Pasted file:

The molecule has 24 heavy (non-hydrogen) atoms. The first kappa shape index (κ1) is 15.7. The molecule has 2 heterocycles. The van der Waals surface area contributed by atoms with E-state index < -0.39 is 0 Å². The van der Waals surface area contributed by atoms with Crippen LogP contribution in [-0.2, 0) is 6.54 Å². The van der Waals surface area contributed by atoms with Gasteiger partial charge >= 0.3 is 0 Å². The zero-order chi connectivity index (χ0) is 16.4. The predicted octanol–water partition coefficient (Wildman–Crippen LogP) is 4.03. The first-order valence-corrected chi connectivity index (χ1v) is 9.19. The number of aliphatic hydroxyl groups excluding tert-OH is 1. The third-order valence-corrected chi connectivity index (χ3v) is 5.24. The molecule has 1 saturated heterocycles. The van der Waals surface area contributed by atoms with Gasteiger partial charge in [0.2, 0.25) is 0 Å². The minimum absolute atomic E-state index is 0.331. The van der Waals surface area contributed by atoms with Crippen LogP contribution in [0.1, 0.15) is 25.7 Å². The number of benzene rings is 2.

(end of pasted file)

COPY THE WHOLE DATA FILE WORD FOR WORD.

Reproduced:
The molecule has 24 heavy (non-hydrogen) atoms. The first kappa shape index (κ1) is 15.7. The molecule has 2 heterocycles. The van der Waals surface area contributed by atoms with E-state index < -0.39 is 0 Å². The van der Waals surface area contributed by atoms with Crippen LogP contribution in [-0.2, 0) is 6.54 Å². The van der Waals surface area contributed by atoms with Gasteiger partial charge >= 0.3 is 0 Å². The zero-order chi connectivity index (χ0) is 16.4. The predicted octanol–water partition coefficient (Wildman–Crippen LogP) is 4.03. The first-order valence-corrected chi connectivity index (χ1v) is 9.19. The number of aliphatic hydroxyl groups excluding tert-OH is 1. The third-order valence-corrected chi connectivity index (χ3v) is 5.24. The molecule has 1 saturated heterocycles. The van der Waals surface area contributed by atoms with Gasteiger partial charge in [0.2, 0.25) is 0 Å². The minimum absolute atomic E-state index is 0.331. The van der Waals surface area contributed by atoms with Crippen LogP contribution in [0.1, 0.15) is 25.7 Å². The number of benzene rings is 2.